Jobs

Sign in

 

 

Subscribe via rss

Subscribe To Us And Stay Updated with the latest career advice on totallyhired.com.

Tweeting about

Totally Hired
For starters, you have to understand that these #firefighters #Jobs can be quite demanding.… https://t.co/mO9CrjLueA
Totally Hired
Infographic, Nurse Practitioners: Improving Quality of Care and Saving Costs by https://t.co/AME3Th7z9U
Totally Hired
#5 Important Steps to Becoming a Thought Leader in Your Industry. Use #socialmedia as your platform, reach out 🤝… https://t.co/tR2cr6auDM
Totally Hired
#socialmedia and #socialnetworking is no new concept in the job search space. – build your network. 😀😉🤓 #twitterhttps://t.co/lO7WiGJHnv
Follow Totally Hired on Twitter

Related Blog Posts

No post has been created yet.

Recent Comments

No comments yet.

Most viewed

 

Writing a killer cover letter can help a job-seeker stand out from the pack. At worst, it can make a promising candidate seem like an uncreative.

6 Great Keys for Writing a Killer Cover Letter

A cover letter is a tricky proposition. A good one can add distinction to your resume and help you set yourself apart from other job seekers. A bad one can spoil your all-important first impression. As any human resources professional can tell you, far too many cover letters commit the same sins: They waste the reader's time, make obvious statements, and rehash the resumes underneath them. Put yourself in a hiring manager's shoes. Would you really make it all the way to the end of one of these platitude-packed letters?

The internet can give you a lot of guidance on writing cover letters, but many of the tips you'll find ("Double-check your grammar!") are so obvious that they aren't really helpful. I sat down and thought about what cover letter techniques have really made a difference in my own career and distilled my experience down into these six key guidelines.

#1) Don't Rehash Your Resume

Remember that your cover letter always travels in close company with your resume. There's no need to repeat facts about yourself that are freely available in that format. Your cover lever is your chance to show off your personality and demonstrate your interest in your industry in general and your prospective employer in particular. A great way to come up with material is to invest a little time in Google research on your field. Pick up some historical facts that you find compelling and talk about them in your letter. If I were looking for a job in fashion, I might craft my cover letter around an analysis of major trend changes since the 80s. If I were seeking a technical job, I might talk about how I've seen Moore's law in action over the course of my career. Show off your expertise and passion by exposing a little history.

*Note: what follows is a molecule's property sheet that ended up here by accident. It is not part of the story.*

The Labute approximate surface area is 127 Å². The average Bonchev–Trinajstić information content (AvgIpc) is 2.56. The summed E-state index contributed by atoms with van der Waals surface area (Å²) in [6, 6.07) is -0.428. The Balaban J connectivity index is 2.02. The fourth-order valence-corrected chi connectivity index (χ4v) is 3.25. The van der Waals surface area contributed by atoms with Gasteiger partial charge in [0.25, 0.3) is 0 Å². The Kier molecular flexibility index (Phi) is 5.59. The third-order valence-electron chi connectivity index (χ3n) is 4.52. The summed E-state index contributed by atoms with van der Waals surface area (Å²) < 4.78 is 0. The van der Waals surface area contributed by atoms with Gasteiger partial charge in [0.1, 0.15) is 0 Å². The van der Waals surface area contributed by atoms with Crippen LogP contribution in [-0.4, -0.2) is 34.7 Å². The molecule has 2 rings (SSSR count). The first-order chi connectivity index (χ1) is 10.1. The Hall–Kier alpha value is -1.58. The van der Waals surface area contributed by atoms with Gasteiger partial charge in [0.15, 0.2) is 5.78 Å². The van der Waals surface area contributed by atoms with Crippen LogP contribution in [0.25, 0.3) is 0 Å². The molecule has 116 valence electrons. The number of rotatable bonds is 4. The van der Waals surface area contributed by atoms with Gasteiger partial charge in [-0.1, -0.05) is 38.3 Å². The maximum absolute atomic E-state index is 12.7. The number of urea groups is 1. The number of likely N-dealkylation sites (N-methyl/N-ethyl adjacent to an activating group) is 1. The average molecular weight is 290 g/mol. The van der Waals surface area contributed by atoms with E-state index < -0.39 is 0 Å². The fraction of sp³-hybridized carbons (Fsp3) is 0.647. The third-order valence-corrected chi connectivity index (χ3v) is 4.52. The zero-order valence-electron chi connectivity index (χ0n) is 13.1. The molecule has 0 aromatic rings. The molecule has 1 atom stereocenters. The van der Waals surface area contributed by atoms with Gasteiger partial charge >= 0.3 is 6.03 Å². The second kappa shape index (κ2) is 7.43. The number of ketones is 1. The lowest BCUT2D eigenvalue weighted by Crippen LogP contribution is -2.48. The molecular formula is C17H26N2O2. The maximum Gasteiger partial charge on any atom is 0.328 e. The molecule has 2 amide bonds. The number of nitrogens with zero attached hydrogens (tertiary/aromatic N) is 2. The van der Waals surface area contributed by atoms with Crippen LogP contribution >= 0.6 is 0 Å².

#2) Be Brief

The shorter your cover letter, the better. A good rule of thumb is to stick to no more than three paragraphs or a half a page. If you're looking to trim it down, chop out time-wasting exposition.

#3) Only Address People

The ideal situation is to study up so that you know exactly who'll be reading your letter and resume. If you haven't come up with a name, don't bother with a generic address. Nobody wants to read bland salutations like "to whom it may concern" or "dear hiring manager." If you're not writing to a specific person, just get straight into the body of the cover letter.

#4) PDF Is The Format Of Choice

Virtually any device that your cover letter lands on is capable of opening PDF files. The same can't be said for formats like .docx or .pages. There are two giant disadvantages to sending a file that has to be converted before your recipient starts reading. First, the sheer hassle will tempt them to skip your letter and move straight to the next one. Second, a converted cover letter may well contain formatting errors.

In a previous version of this article, I suggested .doc files over .docx files, but PDF is really the very best choice.

#5) Avoid This Cookie-Cutter Introduction:

"My name is X, and I would like to apply for Y position." Hiring managers can figure this out for themselves; don't waste their time. However, that doesn't mean a generic cover letter is a bad thing – it can be great once you're willing to customise a little.

#6) Use A Strong Finish

Wrap your letter up fast (remember point 2!) by making a strong argument for your suitability for the job. Point out how your unique experiences or approach make you the ideal choice.


 
Rate this blog entry:
3 Tips For A Successful Career In The Petroleum In...
10 Tips for a Career as a Restaurateur in 2017

Comments

 
No comments yet
Already Registered? Login Here
Guest
Thursday, 22 June 2017
If you'd like to register, please fill in the username and name fields.

Captcha Image